In past generations, members of families worked at the same company or organization until they retired. Loyalty saw grandparents, parents and adult children working, if not together, then for the same employer.
Today, workers are more likely to have multiple jobs throughout their careers. There are exceptions, but changing jobs is commonplace. Sometimes workers choose to leave, and sometimes workers are let go.
Turnover has an effect among job safety professionals and employees alike.
Among 800 job safety professional surveyed, 44% said that they had changed jobs within the past five years. Another 39% said that they hoped to change jobs in the next five years. A whopping 80% said that while they may not be actively planning to leave their current positions, they do keep an eye open for other opportunities within the field.
Some who participated in the survey believe that when a job safety professional enters a position within a new organization, they bring a fresh set of eye to that company. They are also able to bring experience with them with regards to what works and what doesn’t work in different organizations.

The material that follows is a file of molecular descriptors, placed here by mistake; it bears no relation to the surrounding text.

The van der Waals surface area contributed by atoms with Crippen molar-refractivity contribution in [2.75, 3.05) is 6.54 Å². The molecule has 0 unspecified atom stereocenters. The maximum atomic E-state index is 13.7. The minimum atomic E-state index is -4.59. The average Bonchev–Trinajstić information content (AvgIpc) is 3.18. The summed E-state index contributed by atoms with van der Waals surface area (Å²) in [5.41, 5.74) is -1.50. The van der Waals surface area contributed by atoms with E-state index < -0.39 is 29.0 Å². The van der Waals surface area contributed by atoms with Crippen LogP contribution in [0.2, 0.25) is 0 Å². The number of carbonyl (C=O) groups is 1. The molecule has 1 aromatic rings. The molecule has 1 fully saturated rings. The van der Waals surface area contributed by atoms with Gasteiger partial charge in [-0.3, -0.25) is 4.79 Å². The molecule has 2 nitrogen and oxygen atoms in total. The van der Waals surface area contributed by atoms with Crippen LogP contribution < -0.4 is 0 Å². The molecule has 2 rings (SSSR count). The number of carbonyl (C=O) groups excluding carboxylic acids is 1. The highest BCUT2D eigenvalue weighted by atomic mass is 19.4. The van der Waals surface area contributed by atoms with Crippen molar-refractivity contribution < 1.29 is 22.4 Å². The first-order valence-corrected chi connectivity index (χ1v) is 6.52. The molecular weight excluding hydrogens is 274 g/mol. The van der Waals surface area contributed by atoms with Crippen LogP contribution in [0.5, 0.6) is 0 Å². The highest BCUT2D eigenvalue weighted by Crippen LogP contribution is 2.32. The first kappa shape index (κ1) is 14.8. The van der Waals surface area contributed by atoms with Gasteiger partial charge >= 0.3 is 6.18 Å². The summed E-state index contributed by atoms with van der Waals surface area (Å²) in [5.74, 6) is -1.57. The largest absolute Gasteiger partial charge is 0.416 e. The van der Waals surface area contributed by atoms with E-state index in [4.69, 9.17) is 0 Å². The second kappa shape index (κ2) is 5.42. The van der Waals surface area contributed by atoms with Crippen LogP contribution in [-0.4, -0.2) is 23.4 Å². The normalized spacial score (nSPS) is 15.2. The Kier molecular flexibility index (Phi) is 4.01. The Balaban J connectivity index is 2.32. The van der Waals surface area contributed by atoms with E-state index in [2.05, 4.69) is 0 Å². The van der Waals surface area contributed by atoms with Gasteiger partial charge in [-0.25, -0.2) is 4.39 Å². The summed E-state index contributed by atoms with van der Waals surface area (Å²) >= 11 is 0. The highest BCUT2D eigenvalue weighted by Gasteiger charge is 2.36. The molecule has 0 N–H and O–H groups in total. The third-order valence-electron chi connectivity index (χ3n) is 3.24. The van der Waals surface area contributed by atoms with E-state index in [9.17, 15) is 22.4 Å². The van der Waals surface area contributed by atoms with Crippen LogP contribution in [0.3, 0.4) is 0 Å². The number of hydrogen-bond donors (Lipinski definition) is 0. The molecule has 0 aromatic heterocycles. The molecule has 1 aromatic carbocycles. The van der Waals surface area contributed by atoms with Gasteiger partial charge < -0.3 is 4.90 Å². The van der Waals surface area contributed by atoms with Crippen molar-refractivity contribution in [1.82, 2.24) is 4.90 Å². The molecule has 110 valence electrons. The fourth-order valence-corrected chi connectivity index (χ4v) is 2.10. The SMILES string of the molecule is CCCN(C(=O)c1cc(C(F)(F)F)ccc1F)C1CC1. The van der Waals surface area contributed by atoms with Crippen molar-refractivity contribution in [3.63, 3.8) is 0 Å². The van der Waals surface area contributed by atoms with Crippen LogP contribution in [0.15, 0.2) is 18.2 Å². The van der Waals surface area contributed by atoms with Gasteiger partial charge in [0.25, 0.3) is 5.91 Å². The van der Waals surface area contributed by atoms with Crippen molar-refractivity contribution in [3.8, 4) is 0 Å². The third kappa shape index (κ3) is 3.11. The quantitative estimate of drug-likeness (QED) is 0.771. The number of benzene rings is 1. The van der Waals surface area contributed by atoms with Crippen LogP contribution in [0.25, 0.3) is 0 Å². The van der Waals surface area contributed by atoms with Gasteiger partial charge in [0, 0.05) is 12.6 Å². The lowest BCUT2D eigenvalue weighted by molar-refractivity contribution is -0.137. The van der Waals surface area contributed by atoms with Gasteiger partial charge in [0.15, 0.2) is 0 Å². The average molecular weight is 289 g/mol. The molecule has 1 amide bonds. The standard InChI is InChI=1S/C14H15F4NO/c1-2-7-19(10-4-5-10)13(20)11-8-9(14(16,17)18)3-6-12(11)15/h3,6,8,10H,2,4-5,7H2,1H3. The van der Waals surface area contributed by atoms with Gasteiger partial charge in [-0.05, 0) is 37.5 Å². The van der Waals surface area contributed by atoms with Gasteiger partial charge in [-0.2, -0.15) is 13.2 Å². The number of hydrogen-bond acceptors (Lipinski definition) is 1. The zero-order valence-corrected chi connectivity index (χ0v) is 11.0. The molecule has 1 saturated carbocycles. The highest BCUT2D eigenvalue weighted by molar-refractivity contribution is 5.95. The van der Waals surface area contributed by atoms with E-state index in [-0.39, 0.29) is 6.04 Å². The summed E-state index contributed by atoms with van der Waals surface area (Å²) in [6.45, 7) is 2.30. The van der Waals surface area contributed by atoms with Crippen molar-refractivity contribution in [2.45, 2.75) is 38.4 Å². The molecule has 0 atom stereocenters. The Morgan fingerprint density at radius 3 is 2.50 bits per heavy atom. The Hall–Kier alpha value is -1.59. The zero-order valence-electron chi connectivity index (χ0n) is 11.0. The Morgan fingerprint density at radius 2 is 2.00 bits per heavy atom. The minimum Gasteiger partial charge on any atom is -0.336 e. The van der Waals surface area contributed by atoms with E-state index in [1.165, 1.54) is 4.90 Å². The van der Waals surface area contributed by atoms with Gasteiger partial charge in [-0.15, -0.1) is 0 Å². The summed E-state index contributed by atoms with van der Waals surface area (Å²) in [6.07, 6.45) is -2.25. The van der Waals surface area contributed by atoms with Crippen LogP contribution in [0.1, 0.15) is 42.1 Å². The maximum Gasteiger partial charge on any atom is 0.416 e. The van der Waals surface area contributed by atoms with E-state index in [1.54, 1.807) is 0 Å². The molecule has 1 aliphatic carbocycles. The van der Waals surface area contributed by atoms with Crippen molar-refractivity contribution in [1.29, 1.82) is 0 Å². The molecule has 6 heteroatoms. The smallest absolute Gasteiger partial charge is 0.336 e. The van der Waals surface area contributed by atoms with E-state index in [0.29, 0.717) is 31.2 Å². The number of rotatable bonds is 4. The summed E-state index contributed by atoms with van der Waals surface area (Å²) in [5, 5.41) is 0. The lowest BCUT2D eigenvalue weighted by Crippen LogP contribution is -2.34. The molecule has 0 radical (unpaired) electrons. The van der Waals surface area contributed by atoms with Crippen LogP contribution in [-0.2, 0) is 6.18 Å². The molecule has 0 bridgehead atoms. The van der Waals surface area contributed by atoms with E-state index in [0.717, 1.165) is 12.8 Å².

Other respondents feel that the negative effects to other workers’ safety outweighs the positive effects. Turnover leads to inconsistency in safety procedures within a company. It can take months or years for a new safety professional to build rapport with workers. Not being 100% familiar with the organization can inhibit a person from performing their job with success.
If job safety professionals fail to perform their jobs correctly, worker injury rises. When worker injuries rise, so does workers’ compensation. If you are injured on the job and need assistance with workers’ compensation in Charlotte, call our office. We are here to review the details of your case at no cost to you and advise you of your options. Call now.